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About this collection


Edith Harvey Heron was born on January 2, 1895, the daughter of William S. and Ada Heron of Hostetter Road in the Berryessa Community of San José, California.


Growing up in San José, Heron attended many local schools throughout her life. She graduated from San José High School in 1914. She then attended the all-girls San José Normal School, now known as San José State University, graduating in 1918, becoming a teacher. Following a short-term teaching career in art therapy she decided to attend the California School of Arts and Crafts in Berkley until 1921.


Later in the 1920s, Heron taught art therapy through pottery and basketry at the Stockton State Hospital. She also taught waving and furniture design at the Livermore Sanatorium. In 1929, Heron graduated from San José State Teachers College (SJSU) with a Bachelor’s Degree in Fine Arts.


In the 1930s, Heron became a well-known, award winning watercolor artist. The same year she moved out of San Jose, moving to Pacific Grove. When her father, William passed in 1935, Heron became the head of the household living with her younger brother Colin, a life insurance agent.


In 1935 Edith sent a watercolor painting to Mrs. Eleanor Roosevelt of one of the Carmel Mission towers in appreciation of her work with girls of the national training school reformatory. Mrs. Roosevelt sent her a thank you letter for her painting.


Through 1932-1942 Heron held 12 exhibitions and one-man shows of her watercolor paintings, many that were held in the Bay Area.


In the summer of 1932, while trying to paint the Carmel Mission there was some confusion about Edith having permission to be on the grounds and paint. Since Edith refused to leave, a police officer was called to force her to leave. As a result of this incident all artists were banned.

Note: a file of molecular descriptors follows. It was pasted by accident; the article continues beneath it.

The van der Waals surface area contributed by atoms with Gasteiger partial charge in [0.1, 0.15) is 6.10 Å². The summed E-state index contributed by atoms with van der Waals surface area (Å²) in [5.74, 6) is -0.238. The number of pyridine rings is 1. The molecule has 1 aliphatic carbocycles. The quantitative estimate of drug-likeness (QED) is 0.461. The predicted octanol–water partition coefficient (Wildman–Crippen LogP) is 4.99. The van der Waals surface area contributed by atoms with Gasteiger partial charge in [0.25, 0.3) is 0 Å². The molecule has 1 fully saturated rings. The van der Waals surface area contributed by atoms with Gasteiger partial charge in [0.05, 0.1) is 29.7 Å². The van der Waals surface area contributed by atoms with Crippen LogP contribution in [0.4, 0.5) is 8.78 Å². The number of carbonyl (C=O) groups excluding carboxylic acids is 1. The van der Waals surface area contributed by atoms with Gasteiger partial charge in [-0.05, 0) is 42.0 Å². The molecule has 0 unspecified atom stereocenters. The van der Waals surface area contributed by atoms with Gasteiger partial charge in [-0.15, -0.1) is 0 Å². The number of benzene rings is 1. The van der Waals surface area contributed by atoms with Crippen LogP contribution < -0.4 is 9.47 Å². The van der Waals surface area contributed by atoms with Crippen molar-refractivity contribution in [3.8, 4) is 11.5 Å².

In 1933-34 she made a 14-month trip to Europe by way of the Panama Canal leaving from New York, painting scenes as she went along. Heron enjoyed painting while she traveled. While in Europe Edith received praise from a famous Scotch Artist Throughout her life Heron also traveled with her paintbrush to Mexico, Central America and Canada. No matter where she traveled to, she always maintained her residence in California. Over the years, she resided in San Mateo, Pacific Grove, San Francisco, Monterey and San José.  


One of the first awards Heron won was the First National Award in Watercolor from the National League of American Pen Women, Cleveland in 1937 for her “Old Tom, Monterey” painting. She then won two awards for her 1939 painting “Gloucester Fishwharf, Massachusetts.” One from the First National Award in Watercolor of the National League of American Pen Women, San Francisco and also the Water Color Medal of the National Society for Sanity in Art in San Francisco, California Palace of the Legion of Honor. In 1942, she won the First Award In Watercolor from the Southside Art Assembly.


In 1942, Heron continued her art therapy by teaching arts and crafts to Japanese-Americans at the internment camps at Poston War Relocation Center in Arizona.


In 1968, no longer producing pictures, Heron was rumored to have been working on writing and illustrating a children’s book based on Monterey. That year she also decided to donate 12 of her watercolor paintings to the San José Public Library, at the suggestion of her good friend Mr. David McDaniel, a former Commissioner of the San José Library Board. In 1974, she also decided to donate 6 of her paintings to her alma mater San José State University. Through time they have acquired a total of 20 pieces of her watercolor collection.


In 1976 Heron suffered a stroke that caused her to be placed in a convalescent home. Four years later on March 6, 1980, Heron passed away at the age of 85. At the time she was a resident of San Mateo, California. Though never married she always remained close to her brother Colin whom pasted away 3 years after her.


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